Bookworm Brigade A frightening number of authors (150) converge at this year's Bay Area Book Festival. Norman Mailer, Essence editor Susan L. Taylor, and Tennessee Williams biographer Lyle Leverich will be there; panelists will discuss African-American, Asian-American, and Irish images in literature. A program on comics includes Bill Griffith; Carol Queen and Susie Bright will talk about — you guessed it — sex. The lit chat lasts from 10 a.m. to 6 p.m. (also Sunday) at Concourse Exhibition Center, Eighth St and Brannan, S.F. Tickets are $2; call 861-2665.
Friends of Dorothy Opening day of the Dorothy Hamill Skating Center's fourth season features a surprise special guest: Dorothy Hamill. Put your ankles to the test — skate with the woman who won the 1976 gold, and launched a thousand hairstyles, from 11:30 a.m. to 4 p.m. at Justin Herman Plaza, Embarcadero Center, S.F. Admission is Free-$5.50; call (800) 733-6318.
Here's the Story Founded in 1960, Marcus Books offers the largest selection of black literature in the nation. The store's 35th-anniversary party features many of its best-selling authors: Terry McMillan (who will speak), and special guests Bebe Moore Campbell, E. Lynn Harris, J. California Cooper, Tina McElroy Ansa, Alice Walker, Robert Allen, Angela Davis, and August Wilson. The reception lasts from 6 to 9 p.m. at Geoffrey's Inner Circle, 410 14th St, Oakland. Tickets are $25; call 861-2665.
Let Them Make Art POOR is a not-for-profit mag that publishes art and writing by people who don't have much money. A benefit for POOR, “Fun-Ding” features an auction of paintings, photos, and kinetic sculptures; it also includes multimedia performances and a live mariachi band. The low-budget blast lasts from 7 to 11 p.m. at Four Walls Gallery, 3160-A 16th St, S.F. Free; call 626-8515.
Crazy Creepy Crispin Nutty as a fruitcake, that's Crispin Glover. During the depths of the '80s Brat Pack actor tedium, he turned his debut Late Night With David Letterman appearance into a brilliant prank: Dressed in an ill-fitting wig, poindexter glasses, tight, striped polyester bell-bottom hip-huggers, and platform shoes — long before their '90s revival — he induced mass ridicule in the normally sheeplike studio audience and freaked his smirking frat-boy host out so much (via a near-kick to the head) he was booted off the show. On the big screen, Glover has played speed freaks, morticians, Michael J. Fox's dad, a guy who puts cockroaches in his pants, and Andy Warhol (twice). He's an author, too: In “Crispin 'Hellion' Glover's Big Slide Show,” he'll read from tomes like Rat Catching, then show The Orkly Kid, a short film about a misguided boy (Glover) who thinks he's Olivia Newton-John. See Glover at 8 p.m. at the Trocadero, 520 Fourth St, S.F. Tickets are $12; call 995-4600.
The Joanest Jett Around “Late Night With Joan Jett Blakk” is the best kind of talk show: one where the drag queen is the politically savvy host, not a freak “topic” for audiences to ogle, then moralize about. Ms. Blakk recently taught a class in drag etiquette at Harvey Milk University, and one can only hope more queens will follow her friendly, feminist example. See Joan converse with shoot-from-the-hipster guests at midnight at Josie's Cabaret and Juice Joint, 3583 16th St, S.F. “Late Night With Joan Jett Blakk” continues through Nov. 25. Tickets are $8; call 861-7933.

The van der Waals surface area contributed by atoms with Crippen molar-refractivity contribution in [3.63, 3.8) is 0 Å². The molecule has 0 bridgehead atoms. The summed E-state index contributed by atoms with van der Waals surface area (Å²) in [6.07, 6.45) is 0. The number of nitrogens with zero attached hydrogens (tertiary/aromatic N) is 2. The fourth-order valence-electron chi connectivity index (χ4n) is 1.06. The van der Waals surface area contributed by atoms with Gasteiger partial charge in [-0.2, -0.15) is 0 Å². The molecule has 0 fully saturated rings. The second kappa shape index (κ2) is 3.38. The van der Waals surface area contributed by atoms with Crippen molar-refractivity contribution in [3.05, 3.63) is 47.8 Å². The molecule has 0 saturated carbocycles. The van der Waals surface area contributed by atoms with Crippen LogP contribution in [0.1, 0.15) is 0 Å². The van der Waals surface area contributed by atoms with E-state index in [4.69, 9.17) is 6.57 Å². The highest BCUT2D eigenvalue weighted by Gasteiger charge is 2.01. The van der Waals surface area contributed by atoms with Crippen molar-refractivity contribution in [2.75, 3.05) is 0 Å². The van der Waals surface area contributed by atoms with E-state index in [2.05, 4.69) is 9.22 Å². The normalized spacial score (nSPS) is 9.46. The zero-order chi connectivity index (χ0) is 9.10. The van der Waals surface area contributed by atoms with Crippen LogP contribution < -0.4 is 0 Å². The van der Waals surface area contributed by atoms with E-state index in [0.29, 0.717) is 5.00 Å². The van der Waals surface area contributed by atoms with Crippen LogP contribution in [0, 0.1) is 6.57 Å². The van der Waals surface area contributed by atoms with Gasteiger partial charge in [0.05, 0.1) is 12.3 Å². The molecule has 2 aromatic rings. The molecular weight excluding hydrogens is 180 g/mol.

Little Things Mean a Lot Tiny ceramics, tiny wood bowls, tiny ships, and tiny houses: They're all part of the tiny kingdom on display at “Miniature's Day,” an event linked to the Exploratorium's current “About the Size of It: A Circus of the Big and Small” exhibition. Talk to big artisans who make little things from 1 to 4 p.m. at 3601 Lyon, S.F. Admission is $2.50-9; call 563-7337.
Space Is the Place Space Needle is two frumpy white guys who met at a record store and record on a four-track. Yep, they're an indie band circa 1995, with the requisite ambient (Eno) and schlock (Journey) reference points. Hear them at 8 p.m. at Kilowatt, 3160 16th St, S.F. Fellow sonic surrealist Azalia Snail shares the bill. Tickets are $6; call 861-2595.
Float Like a Butterfly Clarence Clemmons, Hammer, Color Me Badd, and Narada Michael Walden head the all-star musical roster at the Sports Image Awards, a benefit for various Bay Area nonprofits. Muhammad Ali (aka “The Greatest”), 49er Steve Young, and tennis pro Venus Williams are among the other athletes honored at the event, which begins at 7 p.m. at Masonic Auditorium, 1111 California, S.F. Tickets are $25-50; call 346-4222.
Vote Your Whimsy Though this year's elections offer plenty of reasons to cry, you'd rather laugh, wouldn't you? “Scampaign '96” offers an evening of pre-election comedy; the stand-up artistes include Will Durst, Johnny Steele, Sabrina Matthews, David Alan Moss, Dennis Gaxi-ola, Sean Murphy, and host Barry Weintraub. Bust a gut at 9 p.m. at the Punch Line, 444 Battery, S.F. Tickets are $6; call 397-4337.
Rent a Video Warning: The Rentals feature musicians from Weezer and that dog. Still, their first single — with a video that's part Abba, part the Buggles — is the best thing on 120 Minutes this month, for whatever that's worth. It's called “Friends of P,” and it's catchy like a rash, but if the “P” refers to Johnny Depp's new band, you may just have to hate them anyway. Catch the new wave (again) at 9 p.m. at the Bottom of the Hill, 1233 17th St, S.F. Tickets are $5; call 626-4455.
Greeting From L.A. Sensationalized by Hollywood, distorted by the media, South Central L.A. is often depicted but rarely with accuracy or depth. Lisanne Skyler's documentary No Loans Today offers stories of survival and death in the region, shattering stereotypes through direct testimony. See Skyler's film at 6, 8, and 10 p.m. at the Roxie, 3117 16th St, S.F. Tickets are $6; call 863-1087.